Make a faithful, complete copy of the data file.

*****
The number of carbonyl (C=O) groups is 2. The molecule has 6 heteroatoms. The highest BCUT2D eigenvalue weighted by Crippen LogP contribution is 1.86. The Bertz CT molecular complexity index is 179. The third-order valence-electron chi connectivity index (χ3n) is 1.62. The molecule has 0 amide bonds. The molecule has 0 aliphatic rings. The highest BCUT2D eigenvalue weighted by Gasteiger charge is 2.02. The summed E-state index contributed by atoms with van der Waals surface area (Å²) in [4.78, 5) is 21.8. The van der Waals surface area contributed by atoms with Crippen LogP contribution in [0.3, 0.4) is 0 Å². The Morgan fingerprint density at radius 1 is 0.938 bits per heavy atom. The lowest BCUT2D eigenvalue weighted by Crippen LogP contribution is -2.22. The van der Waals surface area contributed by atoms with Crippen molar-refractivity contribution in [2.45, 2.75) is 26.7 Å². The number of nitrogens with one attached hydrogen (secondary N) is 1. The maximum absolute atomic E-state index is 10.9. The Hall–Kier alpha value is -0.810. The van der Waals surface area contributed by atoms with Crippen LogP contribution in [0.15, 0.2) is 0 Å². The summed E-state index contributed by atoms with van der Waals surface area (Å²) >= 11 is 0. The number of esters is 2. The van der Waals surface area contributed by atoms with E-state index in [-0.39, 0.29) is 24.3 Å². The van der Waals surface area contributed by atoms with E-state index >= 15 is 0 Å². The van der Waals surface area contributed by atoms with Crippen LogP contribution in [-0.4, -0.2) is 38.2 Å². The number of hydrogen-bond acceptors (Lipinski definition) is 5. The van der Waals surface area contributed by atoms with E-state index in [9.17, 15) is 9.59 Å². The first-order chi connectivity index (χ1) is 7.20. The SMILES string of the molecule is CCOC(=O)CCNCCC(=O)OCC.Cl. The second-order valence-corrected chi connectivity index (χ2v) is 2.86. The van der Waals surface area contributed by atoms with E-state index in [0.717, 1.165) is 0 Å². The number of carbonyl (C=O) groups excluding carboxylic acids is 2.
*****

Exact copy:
The number of carbonyl (C=O) groups is 2. The molecule has 6 heteroatoms. The highest BCUT2D eigenvalue weighted by Crippen LogP contribution is 1.86. The Bertz CT molecular complexity index is 179. The third-order valence-electron chi connectivity index (χ3n) is 1.62. The molecule has 0 amide bonds. The molecule has 0 aliphatic rings. The highest BCUT2D eigenvalue weighted by Gasteiger charge is 2.02. The summed E-state index contributed by atoms with van der Waals surface area (Å²) in [4.78, 5) is 21.8. The van der Waals surface area contributed by atoms with Crippen LogP contribution in [0.3, 0.4) is 0 Å². The Morgan fingerprint density at radius 1 is 0.938 bits per heavy atom. The lowest BCUT2D eigenvalue weighted by Crippen LogP contribution is -2.22. The van der Waals surface area contributed by atoms with Crippen molar-refractivity contribution in [2.45, 2.75) is 26.7 Å². The number of nitrogens with one attached hydrogen (secondary N) is 1. The maximum absolute atomic E-state index is 10.9. The Hall–Kier alpha value is -0.810. The van der Waals surface area contributed by atoms with Crippen LogP contribution in [0.15, 0.2) is 0 Å². The summed E-state index contributed by atoms with van der Waals surface area (Å²) >= 11 is 0. The number of esters is 2. The van der Waals surface area contributed by atoms with E-state index in [-0.39, 0.29) is 24.3 Å². The van der Waals surface area contributed by atoms with E-state index >= 15 is 0 Å². The van der Waals surface area contributed by atoms with Crippen LogP contribution in [-0.4, -0.2) is 38.2 Å². The number of hydrogen-bond acceptors (Lipinski definition) is 5. The van der Waals surface area contributed by atoms with E-state index in [9.17, 15) is 9.59 Å². The first-order chi connectivity index (χ1) is 7.20. The SMILES string of the molecule is CCOC(=O)CCNCCC(=O)OCC.Cl. The second-order valence-corrected chi connectivity index (χ2v) is 2.86. The van der Waals surface area contributed by atoms with E-state index in [0.717, 1.165) is 0 Å². The number of carbonyl (C=O) groups excluding carboxylic acids is 2.